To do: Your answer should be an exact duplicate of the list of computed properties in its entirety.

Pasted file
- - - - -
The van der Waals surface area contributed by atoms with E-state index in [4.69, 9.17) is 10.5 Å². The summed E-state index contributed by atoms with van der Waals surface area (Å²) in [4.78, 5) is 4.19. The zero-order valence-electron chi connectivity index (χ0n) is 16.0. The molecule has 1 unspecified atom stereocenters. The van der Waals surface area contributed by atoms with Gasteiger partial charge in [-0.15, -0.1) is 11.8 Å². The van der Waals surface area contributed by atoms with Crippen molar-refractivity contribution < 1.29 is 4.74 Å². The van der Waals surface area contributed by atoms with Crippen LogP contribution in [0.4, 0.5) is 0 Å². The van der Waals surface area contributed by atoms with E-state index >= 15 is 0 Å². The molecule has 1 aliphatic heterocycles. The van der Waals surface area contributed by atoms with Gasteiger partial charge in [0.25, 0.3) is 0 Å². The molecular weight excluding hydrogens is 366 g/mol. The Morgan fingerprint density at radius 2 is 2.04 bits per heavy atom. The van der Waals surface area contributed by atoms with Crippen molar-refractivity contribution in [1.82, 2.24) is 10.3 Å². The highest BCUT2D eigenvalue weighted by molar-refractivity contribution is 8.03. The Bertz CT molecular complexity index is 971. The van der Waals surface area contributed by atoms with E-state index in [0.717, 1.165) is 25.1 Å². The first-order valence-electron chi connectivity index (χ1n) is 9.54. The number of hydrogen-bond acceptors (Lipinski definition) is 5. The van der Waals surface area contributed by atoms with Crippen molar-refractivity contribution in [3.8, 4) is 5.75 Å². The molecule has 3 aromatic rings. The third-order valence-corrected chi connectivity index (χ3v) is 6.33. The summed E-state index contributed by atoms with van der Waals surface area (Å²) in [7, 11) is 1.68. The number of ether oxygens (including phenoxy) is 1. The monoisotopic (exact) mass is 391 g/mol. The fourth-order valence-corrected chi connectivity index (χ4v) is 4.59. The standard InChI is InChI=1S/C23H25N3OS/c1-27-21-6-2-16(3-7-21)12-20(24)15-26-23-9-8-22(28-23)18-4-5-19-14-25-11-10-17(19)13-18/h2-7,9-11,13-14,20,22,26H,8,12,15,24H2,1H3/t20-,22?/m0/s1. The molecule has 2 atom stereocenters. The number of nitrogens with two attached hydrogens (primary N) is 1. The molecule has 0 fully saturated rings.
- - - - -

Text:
The van der Waals surface area contributed by atoms with E-state index in [4.69, 9.17) is 10.5 Å². The summed E-state index contributed by atoms with van der Waals surface area (Å²) in [4.78, 5) is 4.19. The zero-order valence-electron chi connectivity index (χ0n) is 16.0. The molecule has 1 unspecified atom stereocenters. The van der Waals surface area contributed by atoms with Gasteiger partial charge in [-0.15, -0.1) is 11.8 Å². The van der Waals surface area contributed by atoms with Crippen molar-refractivity contribution < 1.29 is 4.74 Å². The van der Waals surface area contributed by atoms with Crippen LogP contribution in [0.4, 0.5) is 0 Å². The van der Waals surface area contributed by atoms with E-state index >= 15 is 0 Å². The molecule has 1 aliphatic heterocycles. The van der Waals surface area contributed by atoms with Gasteiger partial charge in [0.25, 0.3) is 0 Å². The molecular weight excluding hydrogens is 366 g/mol. The Morgan fingerprint density at radius 2 is 2.04 bits per heavy atom. The van der Waals surface area contributed by atoms with Crippen molar-refractivity contribution in [1.82, 2.24) is 10.3 Å². The highest BCUT2D eigenvalue weighted by molar-refractivity contribution is 8.03. The Bertz CT molecular complexity index is 971. The van der Waals surface area contributed by atoms with E-state index in [0.717, 1.165) is 25.1 Å². The first-order valence-electron chi connectivity index (χ1n) is 9.54. The number of hydrogen-bond acceptors (Lipinski definition) is 5. The van der Waals surface area contributed by atoms with Crippen molar-refractivity contribution in [3.8, 4) is 5.75 Å². The molecule has 3 aromatic rings. The third-order valence-corrected chi connectivity index (χ3v) is 6.33. The summed E-state index contributed by atoms with van der Waals surface area (Å²) in [7, 11) is 1.68. The number of ether oxygens (including phenoxy) is 1. The monoisotopic (exact) mass is 391 g/mol. The fourth-order valence-corrected chi connectivity index (χ4v) is 4.59. The standard InChI is InChI=1S/C23H25N3OS/c1-27-21-6-2-16(3-7-21)12-20(24)15-26-23-9-8-22(28-23)18-4-5-19-14-25-11-10-17(19)13-18/h2-7,9-11,13-14,20,22,26H,8,12,15,24H2,1H3/t20-,22?/m0/s1. The molecule has 2 atom stereocenters. The number of nitrogens with two attached hydrogens (primary N) is 1. The molecule has 0 fully saturated rings.